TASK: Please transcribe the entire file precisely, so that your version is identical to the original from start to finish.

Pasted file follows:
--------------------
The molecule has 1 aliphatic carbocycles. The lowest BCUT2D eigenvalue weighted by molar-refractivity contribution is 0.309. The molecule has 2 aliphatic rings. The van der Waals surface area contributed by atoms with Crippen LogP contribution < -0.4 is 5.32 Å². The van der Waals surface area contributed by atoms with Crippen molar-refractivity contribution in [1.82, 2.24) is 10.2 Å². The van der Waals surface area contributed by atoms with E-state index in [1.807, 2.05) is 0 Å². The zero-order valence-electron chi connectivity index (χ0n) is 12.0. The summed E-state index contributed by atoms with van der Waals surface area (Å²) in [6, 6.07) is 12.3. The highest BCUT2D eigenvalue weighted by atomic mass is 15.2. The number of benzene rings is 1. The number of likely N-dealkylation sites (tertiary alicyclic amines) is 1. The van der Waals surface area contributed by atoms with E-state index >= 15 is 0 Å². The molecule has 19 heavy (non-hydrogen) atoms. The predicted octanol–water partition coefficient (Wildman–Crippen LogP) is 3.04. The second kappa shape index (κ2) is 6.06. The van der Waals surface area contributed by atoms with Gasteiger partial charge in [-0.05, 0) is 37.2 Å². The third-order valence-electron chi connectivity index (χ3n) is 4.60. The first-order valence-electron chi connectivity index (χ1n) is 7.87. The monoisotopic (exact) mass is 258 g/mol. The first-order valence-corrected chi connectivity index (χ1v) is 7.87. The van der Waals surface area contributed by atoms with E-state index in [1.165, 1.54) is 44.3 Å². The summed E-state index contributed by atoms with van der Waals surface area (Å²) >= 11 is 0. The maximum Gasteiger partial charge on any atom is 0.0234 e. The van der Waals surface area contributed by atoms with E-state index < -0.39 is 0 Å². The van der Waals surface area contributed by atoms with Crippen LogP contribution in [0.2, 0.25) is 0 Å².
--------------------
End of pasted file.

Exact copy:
The molecule has 1 aliphatic carbocycles. The lowest BCUT2D eigenvalue weighted by molar-refractivity contribution is 0.309. The molecule has 2 aliphatic rings. The van der Waals surface area contributed by atoms with Crippen LogP contribution < -0.4 is 5.32 Å². The van der Waals surface area contributed by atoms with Crippen molar-refractivity contribution in [1.82, 2.24) is 10.2 Å². The van der Waals surface area contributed by atoms with E-state index in [1.807, 2.05) is 0 Å². The zero-order valence-electron chi connectivity index (χ0n) is 12.0. The summed E-state index contributed by atoms with van der Waals surface area (Å²) in [6, 6.07) is 12.3. The highest BCUT2D eigenvalue weighted by atomic mass is 15.2. The number of benzene rings is 1. The number of likely N-dealkylation sites (tertiary alicyclic amines) is 1. The van der Waals surface area contributed by atoms with E-state index >= 15 is 0 Å². The molecule has 19 heavy (non-hydrogen) atoms. The predicted octanol–water partition coefficient (Wildman–Crippen LogP) is 3.04. The second kappa shape index (κ2) is 6.06. The van der Waals surface area contributed by atoms with Gasteiger partial charge in [-0.05, 0) is 37.2 Å². The third-order valence-electron chi connectivity index (χ3n) is 4.60. The first-order valence-electron chi connectivity index (χ1n) is 7.87. The monoisotopic (exact) mass is 258 g/mol. The first-order valence-corrected chi connectivity index (χ1v) is 7.87. The van der Waals surface area contributed by atoms with E-state index in [1.165, 1.54) is 44.3 Å². The summed E-state index contributed by atoms with van der Waals surface area (Å²) >= 11 is 0. The maximum Gasteiger partial charge on any atom is 0.0234 e. The van der Waals surface area contributed by atoms with E-state index < -0.39 is 0 Å². The van der Waals surface area contributed by atoms with Crippen LogP contribution in [0.2, 0.25) is 0 Å².